Assange Trial Exposes False Partisan Narratives With Focus On Trump’s War On Journalism, by Caitlin Johnstone

It’s not a war on journalism every time President Trump hurts the feelings of some mainstream media hack. Unfortunately, what Trump’s government and the British and Ecuadorian governments have done to Julian Assange is a war on the very foundation of journalism. From Caitlin Johnstone at caitlinjohnstone.com:

The last two days of Julian Assange’s scandalously opaque and plainly rigged show trial have brought into focus the reality that the WikiLeaks founder’s plight is the exact inverse of what the mainstream partisan narratives assert in the nation that’s working to extradite him.

A new article about the proceedings in The Evening Standard titled “Julian Assange ‘targeted as a political opponent of Trump administration and threatened with the death penalty’” highlights the undeniable fact that this extradition process is only taking place because of a Trump administration agenda which threatens to strike a deadly blow to press freedoms around the world with the precedent it would set.

The Evening Standard reports on the following testimony on Wednesday by Professor Paul Rogers, a lecturer in peace studies at Bradford University:

Assange’s legal team argue that a decision was taken under President Obama not to prosecute the Wikileaks activist, but that move was overturned under Trump.

“During the Obama presidency there was a greater recognition of the problems and less pressure on those presenting conflicting evidence”, said Professor Rogers.

“But since the election of President Trump there has been a vigorous denigration of the Obama era, a return to the outlook of the Bush administration and even more bitter opposition to those perceived as dissenters, especially those involved in communicating unwelcome information such as Mr Assange.”

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For years, journalists cheered Assange’s abuse. Now they’ve paved his path to a US gulag, by Jonathan Cook

The media that is parroting the American and British governments’ line on Julian Assange is slitting its own throat. From Jonathan Cook at jonathan-cook.net:

Court hearings in Britain over the US administration’s extradition case against Julian Assange begin in earnest next week. The decade-long saga that brought us to this point should appall anyone who cares about our increasingly fragile freedoms.

A journalist and publisher has been deprived of his liberty for 10 years. According to UN experts, he has been arbitrarily detained and tortured for much of that time through intense physical confinement and endless psychological pressure. He has been bugged and spied on by the CIA during his time in political asylum, in Ecuador’s London embassy, in ways that violated his most fundamental legal rights. The judge overseeing his hearings has a serious conflict of interest – with her family embedded in the UK security services – that she did not declare and which should have required her to recuse herself from the case.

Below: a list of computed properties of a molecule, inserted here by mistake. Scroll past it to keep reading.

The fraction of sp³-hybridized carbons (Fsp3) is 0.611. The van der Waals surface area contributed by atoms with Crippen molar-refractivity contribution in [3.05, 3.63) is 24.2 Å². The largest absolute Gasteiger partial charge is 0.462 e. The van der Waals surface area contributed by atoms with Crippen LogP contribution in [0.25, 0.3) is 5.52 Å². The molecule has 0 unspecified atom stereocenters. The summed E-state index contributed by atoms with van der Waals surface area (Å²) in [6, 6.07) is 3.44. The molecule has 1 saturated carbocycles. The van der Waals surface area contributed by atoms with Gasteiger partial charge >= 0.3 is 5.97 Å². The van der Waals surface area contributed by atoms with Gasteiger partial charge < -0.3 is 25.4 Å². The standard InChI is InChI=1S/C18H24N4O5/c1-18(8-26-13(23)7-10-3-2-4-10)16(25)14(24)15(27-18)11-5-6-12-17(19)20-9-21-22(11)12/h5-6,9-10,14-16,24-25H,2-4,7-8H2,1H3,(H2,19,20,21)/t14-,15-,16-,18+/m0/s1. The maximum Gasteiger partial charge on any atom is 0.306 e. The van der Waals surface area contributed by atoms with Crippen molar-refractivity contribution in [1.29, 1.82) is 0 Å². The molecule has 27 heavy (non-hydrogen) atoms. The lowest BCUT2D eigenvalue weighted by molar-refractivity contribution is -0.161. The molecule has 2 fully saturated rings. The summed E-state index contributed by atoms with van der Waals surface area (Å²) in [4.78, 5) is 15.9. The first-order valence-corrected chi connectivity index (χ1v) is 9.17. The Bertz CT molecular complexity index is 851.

All indications are that Assange will be extradited to the US to face a rigged grand jury trial meant to ensure he sees out his days in a maximum-security prison, serving a sentence of up to 175 years.

None of this happened in some Third-World, tinpot dictatorship. It happened right under our noses, in a major western capital, and in a state that claims to protect the rights of a free press. It happened not in the blink of an eye but in slow motion – day after day, week after week, month after month, year after year.

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Should Snowden and Assange Pardon the U.S. Government? by Jacob G. Hornberger

Snowden and Assange did nothing wrong, yet have been persecuted relentlessly. From Jacob G. Hornberger at fff.org:

President Trump is saying that he might issue a pardon to Edward Snowden. For some reason, he hasn’t said the same thing about Julian Assange.

But a pardon suggests that the person being pardoned has done something wrong. Neither Snowden and Assange has done anything wrong — at least not in a moral sense. It is the U.S. government — and specifically the national-security state branch of the federal government — that has engaged in terrible wrongdoing — wrongdoing that Snowden and Assange revealed to the American people and the people of the world.

Therefore, the real question is: Should Snowden and Assange pardon the U.S. for having destroyed a large part of their lives and liberty?

Oh, sure, the two of them technically violated the federal government’s national-security laws, rules, and regulations against revealing the dark-side, sordid policies and practices of the national-security establishment. Big deal. Those laws, rules, and regulations are illegitimate, at least in a moral sense. Why should the dark-side, sordid policies and practices of a government be immune from disclosure?

The American people have now become so accustomed to living under a national-security state form of governmental structure that many of them tend toward deferring to the laws, rules, and regulations that come with a national-security state. Thus, when the Pentagon, the CIA, and the NSA refer to Snowden and Assange as “enemies of the state” or “traitors,” the tendency of many Americans is to blindly accept their assessment.

Of course, it works that way under every national-security state. Look at China, North Korea, Vietnam, Cuba, Venezuela, Russia, Egypt, or Saudi Arabia, They too are all national-security states. Like the U.S. national-security state, they all engage in dark-side, sordid policies and practices. And like the U.S. national-security state, they go after anyone who discloses such policies and practices with a vengeance. And most of their citizens blindly and loyally go along with it all.

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Why John Brennan, Peter Strzok and DOJ Needed Julian Assange Arrested – And Why UK Officials Obliged… by sundance